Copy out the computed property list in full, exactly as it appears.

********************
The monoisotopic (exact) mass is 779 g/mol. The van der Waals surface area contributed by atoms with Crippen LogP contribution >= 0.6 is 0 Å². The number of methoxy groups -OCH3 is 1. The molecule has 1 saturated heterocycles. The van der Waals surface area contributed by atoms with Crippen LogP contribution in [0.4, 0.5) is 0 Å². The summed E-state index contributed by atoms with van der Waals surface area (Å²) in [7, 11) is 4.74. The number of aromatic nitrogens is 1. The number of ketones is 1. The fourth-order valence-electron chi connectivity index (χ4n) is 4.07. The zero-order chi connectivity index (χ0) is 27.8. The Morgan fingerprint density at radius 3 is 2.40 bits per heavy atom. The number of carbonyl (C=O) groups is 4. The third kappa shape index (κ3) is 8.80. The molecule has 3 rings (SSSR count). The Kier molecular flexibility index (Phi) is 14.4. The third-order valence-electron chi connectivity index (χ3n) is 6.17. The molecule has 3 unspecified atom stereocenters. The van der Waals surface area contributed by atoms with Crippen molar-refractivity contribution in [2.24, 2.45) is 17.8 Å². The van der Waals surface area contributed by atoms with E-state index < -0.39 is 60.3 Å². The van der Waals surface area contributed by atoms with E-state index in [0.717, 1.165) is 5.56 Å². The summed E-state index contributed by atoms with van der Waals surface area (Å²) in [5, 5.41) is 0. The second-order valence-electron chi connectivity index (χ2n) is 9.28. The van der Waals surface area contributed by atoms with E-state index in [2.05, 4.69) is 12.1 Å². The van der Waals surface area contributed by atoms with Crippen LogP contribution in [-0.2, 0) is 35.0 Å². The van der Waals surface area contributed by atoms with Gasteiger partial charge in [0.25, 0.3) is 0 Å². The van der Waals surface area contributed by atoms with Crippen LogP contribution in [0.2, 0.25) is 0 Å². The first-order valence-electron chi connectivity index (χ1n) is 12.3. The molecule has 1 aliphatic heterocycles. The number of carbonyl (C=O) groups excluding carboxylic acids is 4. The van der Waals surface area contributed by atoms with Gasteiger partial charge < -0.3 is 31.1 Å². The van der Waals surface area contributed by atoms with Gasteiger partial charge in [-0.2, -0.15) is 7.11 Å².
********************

The monoisotopic (exact) mass is 779 g/mol. The van der Waals surface area contributed by atoms with Crippen LogP contribution >= 0.6 is 0 Å². The number of methoxy groups -OCH3 is 1. The molecule has 1 saturated heterocycles. The van der Waals surface area contributed by atoms with Crippen LogP contribution in [0.4, 0.5) is 0 Å². The summed E-state index contributed by atoms with van der Waals surface area (Å²) in [7, 11) is 4.74. The number of aromatic nitrogens is 1. The number of ketones is 1. The fourth-order valence-electron chi connectivity index (χ4n) is 4.07. The zero-order chi connectivity index (χ0) is 27.8. The Morgan fingerprint density at radius 3 is 2.40 bits per heavy atom. The number of carbonyl (C=O) groups is 4. The third kappa shape index (κ3) is 8.80. The molecule has 3 rings (SSSR count). The Kier molecular flexibility index (Phi) is 14.4. The third-order valence-electron chi connectivity index (χ3n) is 6.17. The molecule has 3 unspecified atom stereocenters. The van der Waals surface area contributed by atoms with Crippen molar-refractivity contribution in [2.24, 2.45) is 17.8 Å². The van der Waals surface area contributed by atoms with E-state index < -0.39 is 60.3 Å². The van der Waals surface area contributed by atoms with E-state index in [0.717, 1.165) is 5.56 Å². The summed E-state index contributed by atoms with van der Waals surface area (Å²) in [5, 5.41) is 0. The second-order valence-electron chi connectivity index (χ2n) is 9.28. The van der Waals surface area contributed by atoms with E-state index in [2.05, 4.69) is 12.1 Å². The van der Waals surface area contributed by atoms with Crippen LogP contribution in [-0.2, 0) is 35.0 Å². The van der Waals surface area contributed by atoms with Gasteiger partial charge in [0.25, 0.3) is 0 Å². The van der Waals surface area contributed by atoms with Crippen LogP contribution in [0.2, 0.25) is 0 Å². The first-order valence-electron chi connectivity index (χ1n) is 12.3. The molecule has 1 aliphatic heterocycles. The number of carbonyl (C=O) groups excluding carboxylic acids is 4. The van der Waals surface area contributed by atoms with Gasteiger partial charge < -0.3 is 31.1 Å². The van der Waals surface area contributed by atoms with Gasteiger partial charge in [-0.2, -0.15) is 7.11 Å².